In your professional programming life, some of your work will be highly collaborative with lots of expert advice available from senior developers and from sites like StackOverflow. This is a common case in companies, in academia, and on open-source projects. It’s a great way to get exposed to new techniques, share knowledge, and generally enjoy teamwork. In contrast, some of your work will involve figuring out programming problems on your own, where you are the first person to encounter an issue, or the first person to try using a new library in the context of your application. You should get experience in both types of situations; we might call the former kind of problem open to collaboration and the latter closed to collaboration.

In terms of courses, this split also makes sense. Programming assignments serve (at least) two roles. First and foremost, they are a mechanism for you to learn! By directly applying the techniques and skills we discuss in class, you get practice and become a better programmer. Second, they are an assessment mechanism – as instructional staff we use them to evaluate your understanding of concepts as demonstrated by your programs. Open collaboration can reduce frustration while learning and give you chances to enjoy collaboration and lots of help, but may not let us accurately evaluate your understanding. Closed assignments are an opportunity for you to demonstrate what you know by way of programming.

There are two types of assignments in this course, open and closed:

Programming assignments will explicitly list whether they are open or closed collaboration.

You should be familiar with the UCSD guidelines on academic integrity as well.

Do not post your PA solutions publicly on any site, including Github. If you fork the Github starter code repos and upload your code to the repo, you are required to make the repo private. It is an academic integrity violation to publicly post your code. This remains true even after the course is over. If you with to share the code wish an employer in the future, upload the code to Google Drive or Dropbox and share the link to the folder.


There will be three in-class exams during the quarter, held during the scheduled lecture time:

The final exam will be:

Seats will be assigned for all exam sessions and announced beforehand, and you must bring your school ID to the exam. All work on exams is to be done on your own, and you are not allowed to use any electronics or study aids during the exam (aside from those needed for University-approved academic accommodations). You may not speak to any other student in the exam room while the exam is in progress (including after you hand in your own exam). You may not share any information about the exam with any student who has not yet taken it (including students in future quarters of CSE12).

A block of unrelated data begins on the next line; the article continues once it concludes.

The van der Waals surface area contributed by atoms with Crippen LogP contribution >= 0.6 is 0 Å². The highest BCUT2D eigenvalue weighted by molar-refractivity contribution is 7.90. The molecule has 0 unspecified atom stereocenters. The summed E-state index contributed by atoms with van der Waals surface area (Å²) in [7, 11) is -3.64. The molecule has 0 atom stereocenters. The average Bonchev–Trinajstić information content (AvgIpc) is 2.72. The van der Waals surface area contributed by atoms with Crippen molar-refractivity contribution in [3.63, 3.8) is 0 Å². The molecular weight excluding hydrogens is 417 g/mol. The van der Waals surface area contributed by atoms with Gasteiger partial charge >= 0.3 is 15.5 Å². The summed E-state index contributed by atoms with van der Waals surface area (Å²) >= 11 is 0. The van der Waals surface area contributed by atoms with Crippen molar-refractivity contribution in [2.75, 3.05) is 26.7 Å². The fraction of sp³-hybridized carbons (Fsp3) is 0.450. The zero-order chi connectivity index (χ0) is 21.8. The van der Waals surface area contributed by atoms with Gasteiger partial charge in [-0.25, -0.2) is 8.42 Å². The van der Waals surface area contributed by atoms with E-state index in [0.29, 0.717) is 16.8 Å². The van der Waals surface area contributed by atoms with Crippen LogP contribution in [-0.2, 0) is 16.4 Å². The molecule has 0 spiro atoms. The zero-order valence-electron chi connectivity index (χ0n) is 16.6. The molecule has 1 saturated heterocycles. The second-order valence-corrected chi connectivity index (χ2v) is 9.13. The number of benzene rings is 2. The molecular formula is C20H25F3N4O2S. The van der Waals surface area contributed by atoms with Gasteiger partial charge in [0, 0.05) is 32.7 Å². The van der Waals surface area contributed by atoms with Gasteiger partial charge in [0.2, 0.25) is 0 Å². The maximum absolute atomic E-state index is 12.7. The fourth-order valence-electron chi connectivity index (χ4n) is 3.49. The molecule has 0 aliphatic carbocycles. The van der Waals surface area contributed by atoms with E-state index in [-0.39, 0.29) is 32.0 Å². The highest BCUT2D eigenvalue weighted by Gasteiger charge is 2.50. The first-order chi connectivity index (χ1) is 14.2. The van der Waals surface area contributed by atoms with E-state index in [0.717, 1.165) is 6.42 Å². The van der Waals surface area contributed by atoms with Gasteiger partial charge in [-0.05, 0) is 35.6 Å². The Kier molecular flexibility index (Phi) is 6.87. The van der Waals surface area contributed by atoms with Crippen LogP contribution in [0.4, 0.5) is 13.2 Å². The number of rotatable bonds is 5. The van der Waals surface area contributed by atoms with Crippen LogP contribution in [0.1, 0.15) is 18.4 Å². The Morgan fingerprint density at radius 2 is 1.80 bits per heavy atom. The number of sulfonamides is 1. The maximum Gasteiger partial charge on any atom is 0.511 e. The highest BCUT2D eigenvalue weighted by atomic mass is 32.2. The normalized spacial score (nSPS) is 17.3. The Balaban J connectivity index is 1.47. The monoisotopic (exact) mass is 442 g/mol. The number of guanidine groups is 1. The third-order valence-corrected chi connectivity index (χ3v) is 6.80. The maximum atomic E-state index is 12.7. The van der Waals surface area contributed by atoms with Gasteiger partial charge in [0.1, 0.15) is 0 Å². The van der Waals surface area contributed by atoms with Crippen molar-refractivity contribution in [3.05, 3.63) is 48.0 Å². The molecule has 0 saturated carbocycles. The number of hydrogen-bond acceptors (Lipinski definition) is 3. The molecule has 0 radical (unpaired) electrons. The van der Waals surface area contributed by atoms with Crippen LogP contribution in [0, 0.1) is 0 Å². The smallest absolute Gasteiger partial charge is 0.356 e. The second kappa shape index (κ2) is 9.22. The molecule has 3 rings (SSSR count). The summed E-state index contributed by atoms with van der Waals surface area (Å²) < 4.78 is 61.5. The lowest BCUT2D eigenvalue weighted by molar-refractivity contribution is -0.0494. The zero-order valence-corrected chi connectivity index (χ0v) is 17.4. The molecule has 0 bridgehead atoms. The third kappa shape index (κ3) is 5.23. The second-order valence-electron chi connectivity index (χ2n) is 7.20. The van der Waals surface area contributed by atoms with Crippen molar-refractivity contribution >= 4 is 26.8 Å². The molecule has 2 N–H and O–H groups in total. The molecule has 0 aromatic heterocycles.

Each in-class exam will each be worth 20% of your final grade. The final exam will be broken into three parts, each corresponding to the material from one of the in-class exams. Your grade for each in-class exam will be the maximum of the in-class score and the score on the corresponding part of the final exam. Note: each part of the final exam is optional if you wish to only use the score of in-class exam for that part.

For example:

This policy also covers what happens if you miss an in-class exam for any reason. If you are absent for an in-class exam, you get a 0, and then whatever score you get on the final exam for that section will be applied to your exam grade. There are no make-up in-class exams, and the final exam policy is governed by the university’s policies.


Academic Integrity

Individual assignments will describe their academic integrity requirements. You should pay attention to the descriptions of what collaboration is allowed and expected on each assignment.

One challenge we face as an instructional team is verifying that students are submitting their own work given the number of remote and asynchronous options we provide. In the past, we relied on in-person, ID-checked exams to mitigate this particular challenge to academic integrity. Assignments and exams will come with specific policies for what types of collaboration is allowed, but we have one course-wide policy – we may reach out to students to schedule a check-in on their understanding of work they’ve submitted if we’re suspicious about an academic integrity violation. This would involve a video conference with a TA or instructor to check that the student has the understanding demonstrated by their work. This is in addition to any video screencasts that are submitted as a part of the exam.

We don’t expect to use this option much (certainly you are a student that acts with integrity!), but we state it clearly in the syllabus in case it becomes necessary so it isn’t a surprise to anyone.

You should be familiar with the UCSD guidelines on academic integrity as well.


Mistakes sometimes occur in grading. Once grades are posted for an assignment, we will allow a short period for you to request a fix (announced along with grade release). If you don’t make a request in the given period, the grade you were initially given is final.

Diversity and Inclusion

We are committed to fostering a learning environment for this course that supports a diversity of thoughts, perspectives and experiences, and respects your identities (including race, ethnicity, heritage, gender, sex, class, sexuality, religion, ability, age, educational background, etc.). Our goal is to create a diverse and inclusive learning environment where all students feel comfortable and can thrive.

Our instructional staff will make a concerted effort to be welcoming and inclusive to the wide diversity of students in this course. If there is a way we can make you feel more included please let one of the course staff know, either in person, via email/discussion board, or even in a note under the door. Our learning about diverse perspectives and identities is an ongoing process, and we welcome your perspectives and input.

We also expect that you, as a student in this course, will honor and respect your classmates, abiding by the [UCSD Principles of Community] (https://ucsd.edu/about/principles.html){:target=”_blank”}. Please understand that others’ backgrounds, perspectives and experiences may be different than your own, and help us to build an environment where everyone is respected and feels comfortable.

If you experience any sort of harassment or discrimination, please contact the instructor as soon as possible. If you prefer to speak with someone outside of the course, please contact the Office of Prevention of Harassment and Discrimination: https://ophd.ucsd.edu/.